In my work as a Teaching and Learning Scholar with UWM's Center for Instructional and Professional Development, I have spent the past two years investigating how technology impacts learning. I have listened to hundreds of students, as well as numerous colleagues describe their experiences learning with, or in spite of technology. These conversations, as well as extensive reading on the topic, have lead me to the following "truths"--truths that may be self-evident, but never the less need to be stated.

TRUTH #1 - Everyone in the college/university setting is capable of learning how to use technology in productive ways--yes, everyone. Some of us might be afraid to learn, but we are all capable, just like I have the ability to learn to use the mitre saw that is gathering dust in my basement.

TRUTH #2 - Most of us need some help when it comes to learning new technology and how to use it well, whether that assistance is in the form of training manuals, online tutorials, job aids, phone or face-to-face interaction with someone who knows more than we do about the particular technology in question. It is okay to ask for help.

TRUTH #3 - There is no better time or place to learn how to use unfamiliar technology than right now in our capacity as teachers and models of lifelong learning.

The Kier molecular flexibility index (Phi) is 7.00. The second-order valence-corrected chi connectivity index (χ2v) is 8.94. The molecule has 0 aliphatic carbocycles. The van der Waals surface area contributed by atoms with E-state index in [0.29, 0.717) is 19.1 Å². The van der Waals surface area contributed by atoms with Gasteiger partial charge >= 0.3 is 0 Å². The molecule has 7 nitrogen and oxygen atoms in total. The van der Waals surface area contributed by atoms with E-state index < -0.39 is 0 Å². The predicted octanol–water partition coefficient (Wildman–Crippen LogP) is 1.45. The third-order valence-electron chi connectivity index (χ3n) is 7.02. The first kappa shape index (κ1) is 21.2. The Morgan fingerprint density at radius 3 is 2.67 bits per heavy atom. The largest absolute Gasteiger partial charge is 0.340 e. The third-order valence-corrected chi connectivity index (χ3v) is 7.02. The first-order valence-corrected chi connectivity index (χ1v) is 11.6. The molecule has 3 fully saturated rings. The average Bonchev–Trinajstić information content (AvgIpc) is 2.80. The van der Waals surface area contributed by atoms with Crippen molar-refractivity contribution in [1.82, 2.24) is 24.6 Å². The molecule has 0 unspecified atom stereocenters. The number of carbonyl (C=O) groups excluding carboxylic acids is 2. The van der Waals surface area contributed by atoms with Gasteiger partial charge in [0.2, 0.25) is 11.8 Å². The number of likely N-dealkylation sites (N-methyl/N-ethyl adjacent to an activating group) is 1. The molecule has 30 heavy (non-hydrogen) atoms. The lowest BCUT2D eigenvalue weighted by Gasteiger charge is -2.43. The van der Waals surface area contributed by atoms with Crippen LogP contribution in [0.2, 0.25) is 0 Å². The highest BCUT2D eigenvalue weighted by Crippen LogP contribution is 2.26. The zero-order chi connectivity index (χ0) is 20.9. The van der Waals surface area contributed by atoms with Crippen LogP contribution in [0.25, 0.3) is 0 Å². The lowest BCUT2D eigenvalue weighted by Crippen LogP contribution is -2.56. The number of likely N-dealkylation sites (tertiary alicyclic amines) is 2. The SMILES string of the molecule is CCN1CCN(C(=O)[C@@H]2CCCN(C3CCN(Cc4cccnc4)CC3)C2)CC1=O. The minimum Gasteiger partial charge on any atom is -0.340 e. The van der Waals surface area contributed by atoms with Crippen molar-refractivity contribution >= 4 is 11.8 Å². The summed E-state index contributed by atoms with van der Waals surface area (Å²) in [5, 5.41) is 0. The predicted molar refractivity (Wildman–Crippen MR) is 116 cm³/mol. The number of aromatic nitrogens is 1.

TRUTH #4 - We are in this together with our students. We can and should learn from each other, motivate each other, and congratulate each other as learning partners. This interdependence is a good thing. It helps create a sense of community, builds self-confidence, increases satisfaction, aids in time management, and uncovers new enthusiasm for learning. It is an opportunity to learn from our students and reinforce the notion that we are taking this journey together.

TRUTH #5 - Okay, this all sounds good, but (list your objections here) … what about the time commitment, issues of equal access to technology, the other demands on my time, inconvenience, stress, rapid obsolescence of technology skills, etc.?

As a business professor, I think it is appropriate that I point out that the benefits of learning technologies greatly outweigh the costs associated with these and other objections. Yet, we must still overcome the fear that rests behind the "buts." Here are some of the ways I have learned to move through the fear and other barriers to using learning technologies effectively.* Some of them may work for you, too:

  • Attitude means everything; so does motivation to learn.
  • Stretch to use technology in new and unfamiliar ways - be a model of lifelong learning.
  • Discover ways to use technology to deepen students' engagement with course content.
  • Use learning objects** when appropriate. It is not necessary to reinvent the wheel.
  • Reward students (and ourselves) for taking responsibility for learning a new technology or a novel way to use a familiar technology.
  • Teach students (and ourselves) how to be critical and active users of technology rather than passive consumers.
  • Show or ask students to demonstrate how their use of technology in this class can be transferred to other classes and life situations.